Surveillance Capitalism is radically indifferent to the truth— unpacking Shoshana Zuboff’s very important NYTimes editorial -part 5 of many

Surveillance Capitalism is agnostic about the quality of information. What it serves up doesn’t need to be even just a little bit truthy to be very, very useful to the surveillance capitalist’s mission. What it does need to do is keep you clicking.

The goal is to continually extract data about you. In order to do that, they need to keep you on their sites. They don’t care if you are served fact or fiction as long as you stay. If the information served makes you stay, it’s good. Fake news, real news: it’s all good… as long as you keep reading and clicking and supporting their goal to “ceaselessly escalate the scale of engagement.”

Thru your engagement you are building these companies an ever more valuable picture of, well, you. Zuboff might argue that you are building them not a picture of you, but actually you in a digital form that they can sell to the highest bidder.

Side bar: They’re not compensating you for this work you do for them, a couple posts from now we’ll talk about how pursuing compensation for this work would be at best, agreeing to Chamberlain-level appeasement.

So, here we find ourselves transformed into serfs of the surveillance capitalist, creating a treasure trove of data about us with our clicks and views and you know what they’re doing? They’re using the information against us. The machine doesn’t just serve up ads for us to consider… why yes, I am shopping for a new hammer. The machine alters the information in our feed to woo us into staying and informing on ourselves and our network. That feed is altered to cater to our baser whims. It creates echo chambers that repeat information regardless of its veracity. This is not awesome.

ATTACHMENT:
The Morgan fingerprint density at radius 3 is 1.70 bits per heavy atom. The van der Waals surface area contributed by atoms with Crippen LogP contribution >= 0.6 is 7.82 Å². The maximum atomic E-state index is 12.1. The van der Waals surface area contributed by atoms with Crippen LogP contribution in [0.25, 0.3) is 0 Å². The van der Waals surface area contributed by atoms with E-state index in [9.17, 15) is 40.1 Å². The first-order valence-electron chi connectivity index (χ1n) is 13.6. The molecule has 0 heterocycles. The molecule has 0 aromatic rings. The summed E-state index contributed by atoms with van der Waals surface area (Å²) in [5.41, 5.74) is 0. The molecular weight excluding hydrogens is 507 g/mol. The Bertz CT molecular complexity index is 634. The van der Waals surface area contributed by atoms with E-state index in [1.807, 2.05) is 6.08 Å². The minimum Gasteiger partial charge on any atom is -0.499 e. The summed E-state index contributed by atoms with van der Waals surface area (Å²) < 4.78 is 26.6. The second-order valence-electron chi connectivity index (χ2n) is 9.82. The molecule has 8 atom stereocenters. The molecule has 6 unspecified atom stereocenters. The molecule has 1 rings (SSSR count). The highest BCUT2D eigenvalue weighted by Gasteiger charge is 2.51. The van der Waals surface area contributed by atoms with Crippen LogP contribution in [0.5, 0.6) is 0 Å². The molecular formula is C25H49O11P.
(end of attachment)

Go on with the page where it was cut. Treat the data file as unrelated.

A study in Germany found 64% of people who joined extremist groups found them because the algorithm steered them there. A myopic commitment to keep up the clicks opened the door to increasingly extreme and radicalized isolation for users.

Seems like there should be an accessory charge in there somewhere. It’s a long telecom story why there’s not.

Some complaints about social media trafficking lies have surfaced. Politicians finger wag bandying half-baked ideas about rescinding certain Telecom Act protections or breaking up monopolies. The companies have responded with the politics of appeasement. And a wild game of ‘not it’.

Zuboff uses Facebook for the example. First the company simply refused to weigh in, committed to the bystander role Mark Zuckerberg’s leadership kept Facebook from accepting any accountability for the chaos and isolation that emerged as we moved our civic dialogue into his virtual world. Then leaders repeatedly refused accountability when amoral political leaders used the social media platform’s unprecedented scale to repeatedly lie.

They did make some efforts at content moderation, largely outsourcing an effort which Zuboff writes was meant to, “…to avoid users withdrawing or to avoid political sanctions.” Content moderation was always more about protecting the company than it was the users.

It was in this climate of knowledge chaos that in early 2020 plague appeared.

Tomorrow: What Happened When Chaos Met Covid.

Left-coaster, stepmom, defender of democracy

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